- The Washington Times - Monday, June 9, 2008

NEW YORK (AP) - Now that Sen. Hillary Rodham Clinton has ended her bid for the presidency, political journalists are suddenly deprived of one of their favorite stories: When is she going to drop out?

A study indicates that the only campaign topics that got more attention in the past two months were Sen. Barack Obama’s talkative former minister, the Pennsylvania primary and the fallout from President Bush’s remarks about appeasement while in Israel.

More time was spent discussing when Mrs. Clinton might call it quits than about how the candidates might deal with the war in Iraq, the high price of gasoline, home foreclosures or the sputtering economy. Or about anything that presumptive Republican nominee Sen. John McCain said or did during April and May, according to the Project for Excellence in Journalism’s analysis of political coverage in newspapers, on Internet sites and on television news.

This doesn’t even count the frenzied days after the Iowa caucuses in January, when there was so much media discussion about whether Mrs. Clinton’s campaign would end if she didn’t win in New Hampshire that many analysts think a backlash against it was a factor in her victory.

The coverage embittered the Clinton campaign and, in the eyes of one veteran journalist, should provoke some soul-searching.

“It was inappropriate, for journalists especially, to try to cut the process short,” NBC News’ anchor emeritus Tom Brokaw told the Associated Press. “It was an appropriate issue for people to report on, in context, but there was an awful lot of commentary disguised as reporting that gave the impression that people were trying to shove her out of the race.”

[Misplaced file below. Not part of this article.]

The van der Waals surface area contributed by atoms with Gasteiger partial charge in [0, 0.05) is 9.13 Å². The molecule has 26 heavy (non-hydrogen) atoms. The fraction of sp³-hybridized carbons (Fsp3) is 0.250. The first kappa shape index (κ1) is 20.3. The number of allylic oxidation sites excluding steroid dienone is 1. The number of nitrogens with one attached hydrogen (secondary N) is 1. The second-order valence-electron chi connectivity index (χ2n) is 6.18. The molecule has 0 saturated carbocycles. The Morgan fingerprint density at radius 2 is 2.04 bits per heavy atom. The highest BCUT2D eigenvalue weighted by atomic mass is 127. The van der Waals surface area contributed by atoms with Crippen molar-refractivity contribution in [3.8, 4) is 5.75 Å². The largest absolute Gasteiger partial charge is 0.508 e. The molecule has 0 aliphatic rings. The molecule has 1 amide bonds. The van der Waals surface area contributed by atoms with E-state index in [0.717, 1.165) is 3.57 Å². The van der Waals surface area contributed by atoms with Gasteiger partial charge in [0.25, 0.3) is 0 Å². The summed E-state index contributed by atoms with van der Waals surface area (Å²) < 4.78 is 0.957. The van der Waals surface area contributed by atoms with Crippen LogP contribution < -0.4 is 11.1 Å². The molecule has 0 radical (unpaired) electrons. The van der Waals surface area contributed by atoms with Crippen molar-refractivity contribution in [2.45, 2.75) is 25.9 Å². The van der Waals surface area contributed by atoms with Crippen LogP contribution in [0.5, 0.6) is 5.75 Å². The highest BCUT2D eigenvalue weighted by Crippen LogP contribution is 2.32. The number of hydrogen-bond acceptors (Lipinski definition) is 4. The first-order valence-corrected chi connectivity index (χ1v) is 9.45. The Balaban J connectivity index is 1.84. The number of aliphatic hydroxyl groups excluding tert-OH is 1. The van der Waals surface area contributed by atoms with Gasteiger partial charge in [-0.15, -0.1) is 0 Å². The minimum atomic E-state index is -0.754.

Mr. Brokaw’s old-school attitude often put him at odds with Chris Matthews and Keith Olbermann when he joined them for primary-night coverage on MSNBC this year. One example was last Tuesday. Mr. Brokaw was talking about the contrasts between Mr. McCain and Mr. Obama when Mr. Olbermann interjected about “a third one trying to shoehorn her way” into the coverage.

“Well, I think that’s unfair, Keith,” Mr. Brokaw replied. “I don’t think she shoehorned her way in. When you look at the states that she won and the popular vote that she piled up and the number of delegates that she has on her side, she’s got real bargaining power in all of this.”

Americans have taken a deep interest in the campaign, and the media - particularly cable news - has responded to strong ratings by giving them more, more, more. It encouraged a predictive culture, fueled by opinion polls. It was not enough to report what was happening; people needed to prove themselves by talking with assurance about what would happen.

There also was an overwhelming need for closure, odd for a very close race even in the context of recent history, when Gary Hart, a Democratic senator from Colorado, and Sen. Edward M. Kennedy, Massachusetts Democrat, took losing nomination fights to the summer conventions. As one veteran political reporter wondered recently: Why would journalists seem so eager to see the best story of their life end?

“I’ve always felt that it was not the job of reporters to be like ‘The Gong Show’ and hoot candidates off the stage,” said John F. Harris, editor in chief of the Politico Web site.

Between the fascination of many reporters with Mr. Obama and constant counting of his slow march toward the required number of delegates for the nomination, the Clinton campaign has some legitimate gripes about the way they were covered, he said.

It was hard for the Clinton campaign to stay off the defensive, when so much time was spent on stories about the hopelessness of her situation, said Lisa Caputo, a former White House aide and an adviser to Mrs. Clinton’s campaign.

“You can’t count people out before they’re out,” she said. “Let the process play out. There was an awful lot of not letting the process play out on its own merits but trying in some respects to influence the process.”

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